That “working together” is just one reason he’s a strong advocate of the SBC’s Cooperative Program, the LBC president said.
“I think most Baptists don’t know how much their money is doing,” Holloway said. “Through the International Mission Board, Southern Baptists support 5,300 or more missionaries who are engaging more than 1,100 different people groups around the world. New churches – more than 1,455 in 2007 – were planted through the efforts of more than 5,271 North American Missionaries, whose efforts are coordinated through the North American Mission Board and individual state conventions.
“Working together, Southern Baptists saw nearly 1 million new believers baptized around the world in 2007,” Holloway continued. “And, our six Southern Baptist seminaries educate in excess of 16,000 pastors, missionaries, and future church leaders each year. It’s not been a surprise, but with the different meetings I’ve attended this year as president, I’ve been encouraged to see how many things we’re involved in. [Note to Mike: Figures doublechecked with CP office of SBC Exec Committee.]
“The Cooperative Program is just as effective right here in Louisiana,” the LBC president said. “It helps undergird everything we do, from the Children’s Home to the resort ministries, from Baptist Collegiate Ministries statewide to Louisiana College itself, from outreach ministries to starting churches and so much more, your Cooperative Program dollars are at work – working effectively – right here at home.”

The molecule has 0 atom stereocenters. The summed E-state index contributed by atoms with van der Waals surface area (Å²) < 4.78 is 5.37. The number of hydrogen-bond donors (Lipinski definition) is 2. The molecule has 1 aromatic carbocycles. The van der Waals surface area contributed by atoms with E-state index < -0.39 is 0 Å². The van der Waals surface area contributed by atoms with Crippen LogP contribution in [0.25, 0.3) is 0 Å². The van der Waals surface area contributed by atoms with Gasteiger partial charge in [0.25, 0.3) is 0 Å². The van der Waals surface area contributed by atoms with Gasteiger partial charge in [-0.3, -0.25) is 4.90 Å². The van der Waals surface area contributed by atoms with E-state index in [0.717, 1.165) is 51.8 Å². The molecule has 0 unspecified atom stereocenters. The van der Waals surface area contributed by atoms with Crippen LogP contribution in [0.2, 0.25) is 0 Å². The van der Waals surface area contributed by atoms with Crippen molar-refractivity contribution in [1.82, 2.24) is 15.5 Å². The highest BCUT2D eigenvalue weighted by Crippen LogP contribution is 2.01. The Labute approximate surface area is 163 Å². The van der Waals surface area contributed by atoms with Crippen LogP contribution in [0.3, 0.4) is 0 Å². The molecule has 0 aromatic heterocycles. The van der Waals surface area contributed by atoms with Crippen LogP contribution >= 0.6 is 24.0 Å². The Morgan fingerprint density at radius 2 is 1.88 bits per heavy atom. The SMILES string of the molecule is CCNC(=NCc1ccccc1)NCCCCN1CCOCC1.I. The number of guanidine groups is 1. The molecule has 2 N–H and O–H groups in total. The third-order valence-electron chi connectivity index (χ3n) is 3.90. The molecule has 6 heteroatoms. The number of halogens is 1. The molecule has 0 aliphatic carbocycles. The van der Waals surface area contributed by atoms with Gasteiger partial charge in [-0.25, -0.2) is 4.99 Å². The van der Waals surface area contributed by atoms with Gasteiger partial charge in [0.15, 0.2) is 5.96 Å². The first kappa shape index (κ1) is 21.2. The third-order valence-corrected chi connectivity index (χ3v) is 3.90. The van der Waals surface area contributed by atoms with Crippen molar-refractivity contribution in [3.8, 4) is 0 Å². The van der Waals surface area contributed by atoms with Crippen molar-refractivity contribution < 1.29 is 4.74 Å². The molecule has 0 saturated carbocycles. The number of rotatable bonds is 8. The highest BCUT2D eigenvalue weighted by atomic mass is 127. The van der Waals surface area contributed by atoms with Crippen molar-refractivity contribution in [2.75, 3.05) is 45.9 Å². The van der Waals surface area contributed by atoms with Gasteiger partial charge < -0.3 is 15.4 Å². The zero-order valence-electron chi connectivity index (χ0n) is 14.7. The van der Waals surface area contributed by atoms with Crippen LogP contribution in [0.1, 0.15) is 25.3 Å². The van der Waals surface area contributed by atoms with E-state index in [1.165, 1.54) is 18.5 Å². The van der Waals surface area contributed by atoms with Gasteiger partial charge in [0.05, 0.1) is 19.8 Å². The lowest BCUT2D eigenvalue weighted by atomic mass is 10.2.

The state’s only Baptist college went through some turbulent times during a period of administration transition in the early years of the decade, Holloway said. That disrupted the flow of regular donations by long-time supporters to the college.
Because of that, because of advances Louisiana College has made in the last three years – adding a master’s level teacher education program, allied health programs, school of law – and because of a need for renovation or replacement of aging dormitories, there is a need for more Louisiana Baptists to become regular donors of LC, the LBC president said.
“I have a burden to see all Louisiana Baptists embrace and work with our state Baptist college,” Holloway said. “There’s such a wonderful spirit going on there right now.”
The students and the faculty are enthusiastic about Louisiana College because at the same time students are getting a strong, solid academic education, they’re growing in their faith and learning how to approach life with the strength of a Christian worldview, Holloway explained.
“Louisiana College students of today are Louisiana’s – and the nation’s, and the world’s – leaders of tomorrow,” Holloway said. “They’re going to be making a difference, a positive difference, because of the education they’re receiving today at our state Baptist college.”
Holloway’s strongest words were about Louisiana’s Southern Baptist churches.
“Many of our churches may cease to exist within the next decade,” Holloway said. “We live in a day and time when people will not waste their time going to a church that’s just going through the motions and that has lost its passion for Christ and His work. … We need to be unified in spirit, unified in vision, unified in prayer.”
Louisiana’s Southern Baptists need to do three things, the LBC president said. They need to repent of their sins of complacency and apathy, devote concerted time in prayer, and study the Bible for a fresh word from God.
“We don’t live in the ‘urgent’ anymore,” Holloway said. “The principles of sacrifice and brokenness are almost unheard of anymore. We’re too proud to do this. … Unless we get back to a passion for Christ, we’ll find ourselves – our churches – less and less effective, less and less able to draw people closer to God and His love.”
Holloway is to preside over the 2008 annual meeting of the Louisiana Baptist Convention, set for Nov. 10-11 at First Baptist Church of New Orleans.